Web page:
All of the gospels acknowledge the fact that Jesus was under the critical scrutiny of some of the best-trained Israelites (see Matthew 12:10, 19:3; Mark 3:2; Luke 11:53, 54; 23:10; John 8:6; etc.). Often he was “set up.” They asked, “Why did you do that?” Or, “What is your position on this?” Or, “What is your stance on this matter?”
Commonly, those who asked were well-trained religious leaders. Rarely did they ask to learn. Their motives involved finding fault, criticizing, attacking, or destroying his credibility. So they followed Jesus and his disciples in the fields and asked, “Why do you let them do that?” (Matthew 12:1-8.) Or, they wondered if he would heal on the Sabbath Day (Mark 3:1-6).
While Jesus’ teachings and actions blessed some, others were totally unimpressed. While some saw in Jesus hope, others regarded him to be a dangerous man who led people away from God. To some he was the Savior God promised, and to some he was a cunning servant of Satan. To some he was the promised way to God, and to some he opposed everything God valued. To some he announced God’s light, and to others he was the villain of darkness. To some he was the means to eternal life, and to some he destroyed their future opportunity for power and wealth.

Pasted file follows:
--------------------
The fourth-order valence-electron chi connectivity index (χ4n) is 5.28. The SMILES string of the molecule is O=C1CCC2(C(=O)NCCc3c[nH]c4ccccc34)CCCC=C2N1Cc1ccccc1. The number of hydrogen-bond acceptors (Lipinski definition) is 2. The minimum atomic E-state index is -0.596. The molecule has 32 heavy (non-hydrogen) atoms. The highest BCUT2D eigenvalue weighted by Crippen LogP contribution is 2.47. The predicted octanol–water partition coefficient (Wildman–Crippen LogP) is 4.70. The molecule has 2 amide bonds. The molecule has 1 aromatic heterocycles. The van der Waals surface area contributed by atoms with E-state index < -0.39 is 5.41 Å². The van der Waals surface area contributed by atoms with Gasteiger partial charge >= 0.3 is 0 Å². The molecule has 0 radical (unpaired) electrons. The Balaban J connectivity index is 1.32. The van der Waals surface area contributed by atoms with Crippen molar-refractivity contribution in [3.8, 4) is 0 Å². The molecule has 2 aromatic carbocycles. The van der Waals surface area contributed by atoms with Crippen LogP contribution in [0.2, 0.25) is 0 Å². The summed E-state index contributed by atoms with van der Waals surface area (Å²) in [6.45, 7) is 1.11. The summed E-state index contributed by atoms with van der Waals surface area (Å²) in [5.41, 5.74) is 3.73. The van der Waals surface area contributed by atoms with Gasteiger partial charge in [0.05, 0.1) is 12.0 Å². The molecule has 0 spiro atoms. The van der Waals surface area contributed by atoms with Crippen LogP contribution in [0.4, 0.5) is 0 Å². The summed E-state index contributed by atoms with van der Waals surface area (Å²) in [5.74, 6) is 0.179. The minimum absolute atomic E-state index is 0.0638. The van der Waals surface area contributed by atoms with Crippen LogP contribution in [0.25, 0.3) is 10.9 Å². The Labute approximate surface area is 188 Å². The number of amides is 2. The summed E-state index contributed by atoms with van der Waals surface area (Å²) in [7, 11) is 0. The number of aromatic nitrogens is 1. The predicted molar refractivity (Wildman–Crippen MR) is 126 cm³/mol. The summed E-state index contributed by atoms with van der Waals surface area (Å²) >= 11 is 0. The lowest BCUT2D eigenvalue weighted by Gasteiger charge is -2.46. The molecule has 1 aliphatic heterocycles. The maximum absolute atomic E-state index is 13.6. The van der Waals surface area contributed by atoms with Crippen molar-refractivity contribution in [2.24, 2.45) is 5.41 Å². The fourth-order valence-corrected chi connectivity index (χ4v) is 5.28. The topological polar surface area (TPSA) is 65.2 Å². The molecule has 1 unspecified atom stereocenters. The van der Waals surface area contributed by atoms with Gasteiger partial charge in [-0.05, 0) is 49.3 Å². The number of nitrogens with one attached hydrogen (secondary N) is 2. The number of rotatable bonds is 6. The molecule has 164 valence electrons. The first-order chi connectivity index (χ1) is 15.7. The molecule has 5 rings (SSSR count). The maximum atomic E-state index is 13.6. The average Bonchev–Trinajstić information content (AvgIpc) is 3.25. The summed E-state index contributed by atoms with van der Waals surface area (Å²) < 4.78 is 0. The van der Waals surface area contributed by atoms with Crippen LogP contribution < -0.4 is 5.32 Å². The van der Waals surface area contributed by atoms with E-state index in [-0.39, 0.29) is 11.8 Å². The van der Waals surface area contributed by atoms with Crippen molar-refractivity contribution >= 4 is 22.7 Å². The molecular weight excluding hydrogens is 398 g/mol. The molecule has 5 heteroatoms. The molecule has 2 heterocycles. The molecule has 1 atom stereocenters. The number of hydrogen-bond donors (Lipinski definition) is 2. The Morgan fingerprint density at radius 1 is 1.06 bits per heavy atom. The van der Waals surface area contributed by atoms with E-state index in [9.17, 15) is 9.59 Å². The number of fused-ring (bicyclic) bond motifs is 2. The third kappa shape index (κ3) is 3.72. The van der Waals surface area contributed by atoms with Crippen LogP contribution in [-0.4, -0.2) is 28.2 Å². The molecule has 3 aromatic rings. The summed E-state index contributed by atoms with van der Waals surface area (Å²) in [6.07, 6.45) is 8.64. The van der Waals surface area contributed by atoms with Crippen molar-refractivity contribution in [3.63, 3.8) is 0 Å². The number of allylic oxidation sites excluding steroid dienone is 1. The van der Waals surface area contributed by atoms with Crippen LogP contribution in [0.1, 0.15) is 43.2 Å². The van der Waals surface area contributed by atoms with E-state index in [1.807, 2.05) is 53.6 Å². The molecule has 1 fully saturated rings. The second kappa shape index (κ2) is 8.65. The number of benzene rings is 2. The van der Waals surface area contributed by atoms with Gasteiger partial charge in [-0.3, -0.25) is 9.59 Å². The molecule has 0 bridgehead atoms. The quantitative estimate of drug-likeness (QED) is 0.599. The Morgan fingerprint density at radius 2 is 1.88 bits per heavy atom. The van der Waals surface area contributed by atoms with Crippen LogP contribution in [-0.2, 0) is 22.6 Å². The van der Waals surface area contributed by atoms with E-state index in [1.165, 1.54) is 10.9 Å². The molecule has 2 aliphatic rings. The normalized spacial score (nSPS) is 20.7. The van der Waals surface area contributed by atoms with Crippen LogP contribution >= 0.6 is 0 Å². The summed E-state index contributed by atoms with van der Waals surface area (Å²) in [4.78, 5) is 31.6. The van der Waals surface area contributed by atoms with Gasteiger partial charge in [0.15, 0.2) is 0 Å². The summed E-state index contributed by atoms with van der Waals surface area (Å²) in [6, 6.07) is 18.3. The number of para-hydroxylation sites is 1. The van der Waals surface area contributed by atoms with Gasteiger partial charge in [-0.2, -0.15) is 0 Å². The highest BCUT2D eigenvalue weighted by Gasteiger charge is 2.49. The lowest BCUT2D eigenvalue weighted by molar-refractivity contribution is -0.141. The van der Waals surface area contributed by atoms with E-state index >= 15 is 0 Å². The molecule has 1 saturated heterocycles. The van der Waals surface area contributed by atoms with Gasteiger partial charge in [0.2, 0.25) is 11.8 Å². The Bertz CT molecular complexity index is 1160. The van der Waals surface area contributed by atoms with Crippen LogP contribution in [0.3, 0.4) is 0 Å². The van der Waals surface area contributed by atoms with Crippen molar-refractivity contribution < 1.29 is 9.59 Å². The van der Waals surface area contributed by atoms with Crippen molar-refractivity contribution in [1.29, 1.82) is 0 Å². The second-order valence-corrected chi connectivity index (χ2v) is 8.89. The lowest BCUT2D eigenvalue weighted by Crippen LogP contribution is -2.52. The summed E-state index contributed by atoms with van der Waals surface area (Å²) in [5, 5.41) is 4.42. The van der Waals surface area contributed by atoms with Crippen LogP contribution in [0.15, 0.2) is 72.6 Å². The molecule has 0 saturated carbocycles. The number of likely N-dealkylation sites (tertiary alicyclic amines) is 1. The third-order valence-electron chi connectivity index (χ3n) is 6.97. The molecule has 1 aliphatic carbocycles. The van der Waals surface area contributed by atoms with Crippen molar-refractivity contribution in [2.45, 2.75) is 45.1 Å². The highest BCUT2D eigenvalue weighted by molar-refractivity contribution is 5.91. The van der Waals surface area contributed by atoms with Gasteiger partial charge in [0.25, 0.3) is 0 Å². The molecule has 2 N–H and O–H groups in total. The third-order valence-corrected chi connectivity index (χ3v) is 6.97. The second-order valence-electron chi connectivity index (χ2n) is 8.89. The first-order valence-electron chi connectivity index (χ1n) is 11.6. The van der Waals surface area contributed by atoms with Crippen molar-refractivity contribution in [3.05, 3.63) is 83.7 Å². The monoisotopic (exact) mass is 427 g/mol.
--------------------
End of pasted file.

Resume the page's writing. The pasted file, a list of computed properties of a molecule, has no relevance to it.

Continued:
Even today, not everyone sees the same thing when they look at Jesus. To some, Jesus embodies the joy bigger than death. To some, Jesus is the destruction of all fun. To some, he is the avenue to the greatest power this world has ever known. To some, he is a threat to power. To some, he is the means to wealth bigger than physical life. To some, his values are against physical wealth.
The truth is that it does not matter what others think about Jesus—pro or con! What matters is what you think about Jesus. To you, is he a Savior or a demon? In him do you find light or darkness? Direction or confusion? Life or death? Is he worth the investment of your life, or is he the stumbling block to all you value? When God asks you what you think of Jesus, will you bow out of necessity or out of desire? (Philippians 2:9-11)
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